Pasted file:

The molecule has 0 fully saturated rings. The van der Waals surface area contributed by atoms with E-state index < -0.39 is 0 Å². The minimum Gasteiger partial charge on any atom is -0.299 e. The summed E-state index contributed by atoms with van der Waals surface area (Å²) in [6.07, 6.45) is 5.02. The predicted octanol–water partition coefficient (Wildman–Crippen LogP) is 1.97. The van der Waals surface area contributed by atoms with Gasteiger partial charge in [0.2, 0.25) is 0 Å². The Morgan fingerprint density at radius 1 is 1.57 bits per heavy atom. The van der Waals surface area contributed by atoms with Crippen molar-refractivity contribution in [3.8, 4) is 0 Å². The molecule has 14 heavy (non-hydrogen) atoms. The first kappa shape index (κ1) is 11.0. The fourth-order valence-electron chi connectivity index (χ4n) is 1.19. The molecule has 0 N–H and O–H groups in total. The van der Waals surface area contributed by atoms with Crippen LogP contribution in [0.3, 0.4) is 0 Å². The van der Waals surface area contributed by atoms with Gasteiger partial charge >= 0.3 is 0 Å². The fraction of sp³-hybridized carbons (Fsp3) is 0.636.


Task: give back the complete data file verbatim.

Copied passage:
The molecule has 0 fully saturated rings. The van der Waals surface area contributed by atoms with E-state index < -0.39 is 0 Å². The minimum Gasteiger partial charge on any atom is -0.299 e. The summed E-state index contributed by atoms with van der Waals surface area (Å²) in [6.07, 6.45) is 5.02. The predicted octanol–water partition coefficient (Wildman–Crippen LogP) is 1.97. The van der Waals surface area contributed by atoms with Gasteiger partial charge in [0.2, 0.25) is 0 Å². The Morgan fingerprint density at radius 1 is 1.57 bits per heavy atom. The van der Waals surface area contributed by atoms with Crippen molar-refractivity contribution in [3.8, 4) is 0 Å². The molecule has 14 heavy (non-hydrogen) atoms. The first kappa shape index (κ1) is 11.0. The fourth-order valence-electron chi connectivity index (χ4n) is 1.19. The molecule has 0 N–H and O–H groups in total. The van der Waals surface area contributed by atoms with Crippen LogP contribution in [0.3, 0.4) is 0 Å². The van der Waals surface area contributed by atoms with Gasteiger partial charge >= 0.3 is 0 Å². The fraction of sp³-hybridized carbons (Fsp3) is 0.636.